The TriCaster interface is intuitive and easy to work with. All switchers have a learning curve, but the TriCaster is not difficult to learn. And, Robert is just a phone call away to help.
In fact, Robert has gone above and beyond the job, joining the congregation, and once a month he runs the TriCaster, using the opportunity to also offer tips and suggestions to the volunteers!
Set and Forget
Each of the eight inputs on TriCaster supports multiple inputs, and just by setting some software parameters, I can switch from my Sunday setup to my Wednesday setup. I am not rewiring anything, I am just saying, “Use this input now.” The fact that I can have all this stuff plugged into the back of this unit allows me to have this phenomenal infrastructure with TriCaster at the hub of this entire web. Maybe I am only using these elements now, and those elements later, but I can set them all up and not have to do it repeatedly time and time again. The last thing I want to be doing is wiring and rewiring every time I need to do something.
I am a software guy. I came from that world. And while I can appreciate a hardware-only solution, with software, I am partnering with a company that has people dedicated to fixing bugs and identifying new opportunities and enhancing the product – and all the customer needs is a software upgrade, not all new equipment. I came from that model and I understand it.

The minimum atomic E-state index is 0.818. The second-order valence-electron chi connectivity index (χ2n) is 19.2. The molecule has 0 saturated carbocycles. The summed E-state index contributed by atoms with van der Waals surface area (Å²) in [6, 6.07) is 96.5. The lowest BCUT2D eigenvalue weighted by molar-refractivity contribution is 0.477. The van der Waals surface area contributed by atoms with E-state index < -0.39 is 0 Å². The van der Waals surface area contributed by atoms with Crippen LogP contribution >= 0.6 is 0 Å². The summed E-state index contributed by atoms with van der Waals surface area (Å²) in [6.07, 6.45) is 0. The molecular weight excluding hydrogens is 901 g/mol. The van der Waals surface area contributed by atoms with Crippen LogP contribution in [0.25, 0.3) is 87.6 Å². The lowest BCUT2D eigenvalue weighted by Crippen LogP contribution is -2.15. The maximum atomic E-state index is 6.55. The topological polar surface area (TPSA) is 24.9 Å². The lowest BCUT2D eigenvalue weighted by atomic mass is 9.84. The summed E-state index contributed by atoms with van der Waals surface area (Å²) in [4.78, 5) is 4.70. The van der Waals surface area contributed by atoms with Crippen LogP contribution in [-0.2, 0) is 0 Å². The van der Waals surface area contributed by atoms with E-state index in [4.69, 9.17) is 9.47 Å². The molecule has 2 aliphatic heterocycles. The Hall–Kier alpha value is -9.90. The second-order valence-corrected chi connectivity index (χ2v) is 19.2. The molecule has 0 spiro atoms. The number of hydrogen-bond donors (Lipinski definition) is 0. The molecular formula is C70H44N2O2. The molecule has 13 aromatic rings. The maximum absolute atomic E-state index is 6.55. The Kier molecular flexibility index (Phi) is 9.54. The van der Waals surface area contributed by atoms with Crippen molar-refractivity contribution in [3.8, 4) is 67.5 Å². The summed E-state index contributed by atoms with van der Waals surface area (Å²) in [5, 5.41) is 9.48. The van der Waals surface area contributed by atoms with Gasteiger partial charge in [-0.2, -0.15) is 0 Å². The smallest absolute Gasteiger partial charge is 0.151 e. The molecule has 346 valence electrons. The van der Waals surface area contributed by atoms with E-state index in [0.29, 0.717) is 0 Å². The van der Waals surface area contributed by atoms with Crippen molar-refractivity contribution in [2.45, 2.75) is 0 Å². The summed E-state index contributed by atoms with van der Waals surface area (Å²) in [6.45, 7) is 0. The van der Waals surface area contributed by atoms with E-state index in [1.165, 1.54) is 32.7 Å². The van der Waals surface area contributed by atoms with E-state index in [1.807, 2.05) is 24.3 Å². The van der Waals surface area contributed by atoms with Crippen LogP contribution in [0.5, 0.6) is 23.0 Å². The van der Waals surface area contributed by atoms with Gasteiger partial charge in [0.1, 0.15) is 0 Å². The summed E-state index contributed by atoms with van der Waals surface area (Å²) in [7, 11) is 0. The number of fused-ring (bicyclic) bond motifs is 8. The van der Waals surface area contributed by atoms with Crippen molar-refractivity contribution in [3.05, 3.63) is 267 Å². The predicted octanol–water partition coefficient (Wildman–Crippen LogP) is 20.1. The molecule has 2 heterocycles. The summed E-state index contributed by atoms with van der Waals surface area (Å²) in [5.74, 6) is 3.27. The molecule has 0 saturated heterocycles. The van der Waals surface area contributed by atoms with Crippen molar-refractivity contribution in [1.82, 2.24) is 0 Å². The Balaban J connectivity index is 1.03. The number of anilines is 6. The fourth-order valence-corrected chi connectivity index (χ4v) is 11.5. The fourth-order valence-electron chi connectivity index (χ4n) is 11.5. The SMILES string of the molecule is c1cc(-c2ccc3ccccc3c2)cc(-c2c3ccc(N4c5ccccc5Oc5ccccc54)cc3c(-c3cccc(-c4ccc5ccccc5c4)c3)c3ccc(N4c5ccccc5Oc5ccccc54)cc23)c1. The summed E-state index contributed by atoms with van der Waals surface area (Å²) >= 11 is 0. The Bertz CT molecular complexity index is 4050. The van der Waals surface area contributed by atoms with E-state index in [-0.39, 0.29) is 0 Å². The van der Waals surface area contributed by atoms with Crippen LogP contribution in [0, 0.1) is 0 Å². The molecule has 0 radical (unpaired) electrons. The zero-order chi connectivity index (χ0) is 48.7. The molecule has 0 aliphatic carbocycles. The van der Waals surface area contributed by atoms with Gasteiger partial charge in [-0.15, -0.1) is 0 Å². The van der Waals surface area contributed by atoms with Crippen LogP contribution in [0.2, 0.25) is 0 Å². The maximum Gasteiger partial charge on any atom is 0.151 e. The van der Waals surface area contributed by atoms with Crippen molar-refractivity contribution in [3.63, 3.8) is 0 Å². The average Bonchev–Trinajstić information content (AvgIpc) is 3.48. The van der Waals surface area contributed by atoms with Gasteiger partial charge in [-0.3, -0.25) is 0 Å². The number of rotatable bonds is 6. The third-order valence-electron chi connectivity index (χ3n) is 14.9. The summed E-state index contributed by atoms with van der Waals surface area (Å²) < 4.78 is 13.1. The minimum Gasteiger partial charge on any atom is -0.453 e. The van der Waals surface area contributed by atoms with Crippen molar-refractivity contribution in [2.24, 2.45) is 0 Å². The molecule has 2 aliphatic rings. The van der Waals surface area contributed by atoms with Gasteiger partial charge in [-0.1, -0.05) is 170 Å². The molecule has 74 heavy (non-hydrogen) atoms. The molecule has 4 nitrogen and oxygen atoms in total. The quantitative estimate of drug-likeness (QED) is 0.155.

While Bethany started out with a TriCaster 855, a software upgrade pack for an additional few thousand dollars transformed the system into an 860. NewTek took a lot of the features that were in its top-of-the-line 8000 model and rolled them down. So for a few thousand dollars, my product now has 20 percent value added to it, and all I had to do was download the software, install it, and test it. I love that about this technology.
On a typical Sunday, five cameras are fed into a TriCaster 860: two are JVC cameras on sticks and three are Sony robotic cameras operated by a person in the control room. Song lyrics and graphics are created on an iMac within Renewed Vision’s ProPresenter software and delivered directly to the two SD rear-projection screens in the Greenland sanctuary downstairs and through a network input to the TriCaster, to be used in the video mix.
I can bring the graphics into the TriCaster and feed that into one of my channels and layer that on top, or side-by-side, or as full-screen image with the mix/effects function.
I can get all these different inputs in various formats and multiple outputs, and set an auxiliary output that will just go to my projection system, which can be different from what you are seeing in the program out. TriCaster gives me that flexibility.
We had bought this building and invested in all this technology and wondered how it would go. Then we lit it up that first Sunday and when our pastor said “Good morning,” everyone in Raymond responded with “Good morning” back. So, that answered our question.